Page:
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Brain Res. 1998 Jul 6;798(1-2):18-24.

Initiation and propagation stages of beta-amyloid are associated with distinctive apolipoprotein E, age, and gender profiles.

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1
Institute for Brain Aging and Dementia, University of California-Irvine, Irvine, CA 92697-4285, USA. jjohnson@teri.bio.uci.edu

Abstract

Several recent studies have defined a relationship between apo-lipoprotein E (apoE) genotype and the risk of various neurodegenerative disorders. However, few studies have examined the influence of apoE on quantitative measures of beta-amyloid (Abeta) accumulation in a large population of autopsy cases. Using a multi-level analysis model, the interrelationships among apoE genotype, gender, age, and Abeta accumulation were investigated. In the population of these cases, there was a strong relationship between the presence of an epsilon4 allele and extent of Abeta in the frontal and entorhinal cortex. That is, when evaluating the presence or absence of significant Abeta (>1% Abeta load), subjects with one and two epsilon4 alleles were 1.9 and 3.5 times more likely to have significant Abeta accumulation than those with no epsilon4 alleles. These risks increased by a multiplicative factor of 1.014 for each year of age (at the time of death). In the subset of cases with significant Abeta (>1% Abeta load), the degree of Abeta load was best predicted by the presence of an epsilon2 allele and gender; females with no epsilon2 alleles had the highest Abeta loads (mean=12.3%), while males with one epsilon2 allele had the lowest amount of Abeta accumulation (mean=8.6%). Our results suggest that the presence of an epsilon4 allele predicts an earlier onset of Abeta deposition that is independent of gender. In contrast, once Abeta deposition has been initiated, the presence of an epsilon2 allele is associated with slower rates of accumulation, with males benefiting from the protective effect more than females.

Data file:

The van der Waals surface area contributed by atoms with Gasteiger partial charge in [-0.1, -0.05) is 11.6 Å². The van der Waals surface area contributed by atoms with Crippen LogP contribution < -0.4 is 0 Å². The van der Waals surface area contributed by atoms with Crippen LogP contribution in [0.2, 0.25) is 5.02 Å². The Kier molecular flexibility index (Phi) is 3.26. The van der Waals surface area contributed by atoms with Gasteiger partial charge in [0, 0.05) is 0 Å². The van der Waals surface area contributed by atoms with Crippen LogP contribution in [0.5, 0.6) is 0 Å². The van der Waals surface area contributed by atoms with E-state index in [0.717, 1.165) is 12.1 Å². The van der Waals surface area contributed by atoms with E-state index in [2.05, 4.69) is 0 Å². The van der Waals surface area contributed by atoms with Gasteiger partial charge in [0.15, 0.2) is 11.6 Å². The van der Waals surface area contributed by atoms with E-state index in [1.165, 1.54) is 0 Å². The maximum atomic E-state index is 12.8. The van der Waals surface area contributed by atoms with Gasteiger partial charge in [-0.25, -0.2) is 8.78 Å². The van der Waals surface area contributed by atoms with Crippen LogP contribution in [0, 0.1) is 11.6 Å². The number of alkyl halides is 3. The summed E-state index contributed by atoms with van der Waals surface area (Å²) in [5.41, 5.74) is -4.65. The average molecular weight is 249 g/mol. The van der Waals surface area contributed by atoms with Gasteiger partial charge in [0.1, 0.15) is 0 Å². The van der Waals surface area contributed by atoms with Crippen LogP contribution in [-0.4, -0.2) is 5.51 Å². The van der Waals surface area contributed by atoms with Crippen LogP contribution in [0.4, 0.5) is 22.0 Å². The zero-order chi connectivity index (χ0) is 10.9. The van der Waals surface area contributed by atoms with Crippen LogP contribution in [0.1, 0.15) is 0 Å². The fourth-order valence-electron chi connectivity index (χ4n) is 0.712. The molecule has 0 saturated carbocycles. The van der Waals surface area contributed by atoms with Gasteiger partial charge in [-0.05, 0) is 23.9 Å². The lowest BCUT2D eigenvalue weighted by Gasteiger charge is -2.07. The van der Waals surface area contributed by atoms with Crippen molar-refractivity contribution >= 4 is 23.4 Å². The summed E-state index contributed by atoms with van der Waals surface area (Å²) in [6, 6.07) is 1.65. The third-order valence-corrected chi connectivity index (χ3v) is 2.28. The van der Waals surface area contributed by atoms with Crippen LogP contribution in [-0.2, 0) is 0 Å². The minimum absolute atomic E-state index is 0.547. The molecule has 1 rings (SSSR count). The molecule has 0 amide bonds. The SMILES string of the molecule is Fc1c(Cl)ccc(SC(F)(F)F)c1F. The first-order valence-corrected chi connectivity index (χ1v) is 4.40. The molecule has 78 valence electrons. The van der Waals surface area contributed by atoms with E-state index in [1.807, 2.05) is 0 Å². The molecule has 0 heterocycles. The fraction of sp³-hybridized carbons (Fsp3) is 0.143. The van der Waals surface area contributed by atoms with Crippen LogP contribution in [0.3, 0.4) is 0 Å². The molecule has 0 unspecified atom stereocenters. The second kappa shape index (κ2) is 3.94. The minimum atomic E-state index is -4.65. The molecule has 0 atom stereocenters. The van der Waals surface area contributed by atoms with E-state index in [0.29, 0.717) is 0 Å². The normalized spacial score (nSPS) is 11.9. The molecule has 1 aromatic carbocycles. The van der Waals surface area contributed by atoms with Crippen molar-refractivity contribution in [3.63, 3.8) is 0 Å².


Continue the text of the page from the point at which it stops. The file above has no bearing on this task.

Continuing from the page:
PMID:
9666062
[Indexed for MEDLINE]
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